Effect of Real-time Computer-aided System (ENDO-AID) on Adenoma Detection in Endoscopist-in-training

  • End date
    Dec 31, 2022
  • participants needed
  • sponsor
    Chinese University of Hong Kong
Updated on 11 August 2021


The investigator's hypothesis is that a CADe system (ENDO-AID) would improve the adenoma detection rate in junior endoscopists.


Colorectal cancer (CRC) is the most common and second most lethal cancer in Hong Kong with more than 5,600 new cases and 2,300 deaths annually. Colonoscopy with polypectomy has shown to reduce CRC-related mortality by 53%. However, high polyp miss rates were reported to be up to 26% for adenomas and 9% for advanced adenomas in standard colonoscopies. Risk factors included proximal location, serrate or flat lesions, poor bowel preparation and short withdrawal time (<6 minutes). Insufficient trainee experience was also associated with a higher adenoma miss rate. A significant proportion of interval CRC was attributed to the missed lesions during index colonoscopy leading to adverse patient outcomes.

As a result, various techniques were developed to improve adenoma detection rate (ADR) during colonoscopies. Techniques including water exchange method, second examination of the right colon (retroflexion or second forward view)and cap/cuff-assisted colonoscopies were proven to increase ADR effectively. However, these techniques were operator-dependent requiring certain level of expertise.

Recently, artificial intelligence and computer-aided polyp detection (CADe) systems have developed rapidly around the globe. These systems can provide real-time CADe by flagging the suspected lesions to endoscopists, with the adoption of deep learning or convoluted neural networks. A number of prospective randomized clinical trials reported a significant increase in ADR in CADe group. The number of adenoma detected per colonoscopy was consistently higher among different polyp sizes, location and morphology. The ADR increment was particularly higher for diminutive adenomas smaller than 5mm.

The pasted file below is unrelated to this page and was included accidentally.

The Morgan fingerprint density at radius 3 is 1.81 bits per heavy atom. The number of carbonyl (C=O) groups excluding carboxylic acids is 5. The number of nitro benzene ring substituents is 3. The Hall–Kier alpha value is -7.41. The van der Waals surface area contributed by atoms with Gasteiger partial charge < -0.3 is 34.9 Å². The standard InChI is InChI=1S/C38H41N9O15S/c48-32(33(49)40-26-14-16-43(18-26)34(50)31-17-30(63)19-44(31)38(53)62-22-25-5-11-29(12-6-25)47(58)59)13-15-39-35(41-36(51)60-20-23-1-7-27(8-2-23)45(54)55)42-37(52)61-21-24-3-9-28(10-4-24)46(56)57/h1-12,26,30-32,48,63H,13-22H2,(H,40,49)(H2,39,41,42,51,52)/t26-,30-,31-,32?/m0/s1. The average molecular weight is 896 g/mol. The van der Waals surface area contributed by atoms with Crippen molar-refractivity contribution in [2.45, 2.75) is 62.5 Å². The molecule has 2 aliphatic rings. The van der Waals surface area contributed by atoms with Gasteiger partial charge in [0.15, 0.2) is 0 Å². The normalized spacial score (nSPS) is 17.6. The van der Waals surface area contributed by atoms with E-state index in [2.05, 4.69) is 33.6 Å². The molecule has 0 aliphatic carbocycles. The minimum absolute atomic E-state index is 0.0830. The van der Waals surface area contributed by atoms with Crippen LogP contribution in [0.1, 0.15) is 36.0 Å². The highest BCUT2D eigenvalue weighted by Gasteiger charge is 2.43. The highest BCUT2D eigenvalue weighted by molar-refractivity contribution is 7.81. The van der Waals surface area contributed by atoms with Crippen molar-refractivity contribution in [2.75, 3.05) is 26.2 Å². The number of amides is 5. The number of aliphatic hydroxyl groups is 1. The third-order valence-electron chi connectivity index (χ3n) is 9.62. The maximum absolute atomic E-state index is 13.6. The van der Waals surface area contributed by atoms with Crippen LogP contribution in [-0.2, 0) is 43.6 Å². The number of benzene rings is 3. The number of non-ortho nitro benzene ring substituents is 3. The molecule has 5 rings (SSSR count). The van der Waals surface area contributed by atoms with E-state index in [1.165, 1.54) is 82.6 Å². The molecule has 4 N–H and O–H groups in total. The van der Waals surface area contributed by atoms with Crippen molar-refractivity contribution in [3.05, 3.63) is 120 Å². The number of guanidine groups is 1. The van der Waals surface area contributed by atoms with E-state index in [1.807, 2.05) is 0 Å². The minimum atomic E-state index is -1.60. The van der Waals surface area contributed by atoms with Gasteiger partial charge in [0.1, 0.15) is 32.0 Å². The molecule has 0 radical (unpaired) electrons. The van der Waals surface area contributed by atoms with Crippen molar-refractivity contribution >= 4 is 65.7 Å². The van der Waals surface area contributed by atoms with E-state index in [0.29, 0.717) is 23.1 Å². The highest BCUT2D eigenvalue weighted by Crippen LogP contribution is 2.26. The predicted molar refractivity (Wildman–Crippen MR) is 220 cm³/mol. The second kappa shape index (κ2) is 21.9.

Nevertheless, most of the aforementioned studies only involved senior endoscopists for the procedures. Theoretically, the senior endoscopists were more skillful to expose colonic mucosa and more experienced to distinguish the false positive computer signals, leading to an enhanced performance of CADe in real-time colonoscopies. The effect of CADe on inexperienced junior endoscopists performing colonoscopies remains largely unknown.

In this single-blind randomized study, the investigators aim to evaluate the effect of a new CADe system (ENDO-AID) on adenoma detection and quality improvement in junior endoscopists.

Condition Screening Colonoscopy
Treatment ENDO-AID CADe
Clinical Study IdentifierNCT04838951
SponsorChinese University of Hong Kong
Last Modified on11 August 2021


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Inclusion Criteria

Aged 18 years old or above
They require elective colonoscopy for colorectal cancer screening, polyp surveillance, or investigation of symptoms such as anemia or gastrointestinal bleeding
Written informed consent obtained

Exclusion Criteria

Contraindication to colonoscopy (e.g. intestinal obstruction or perforation)
Contraindication or conditions precluding polyp resection (e.g. active gastrointestinal bleeding, significant bleeding tendency, uninterrupted anticoagulation or dual antiplatelets)
Scheduled staged procedure for polypectomy or biopsy
Previous colonic resection
Personal history of colorectal cancer
Personal history of polyposis syndrome
Personal history of inflammatory bowel disease
Advanced comorbid conditions (defined as American Society of Anesthesiologists grade 4 or above)
Unable to obtain informed consent
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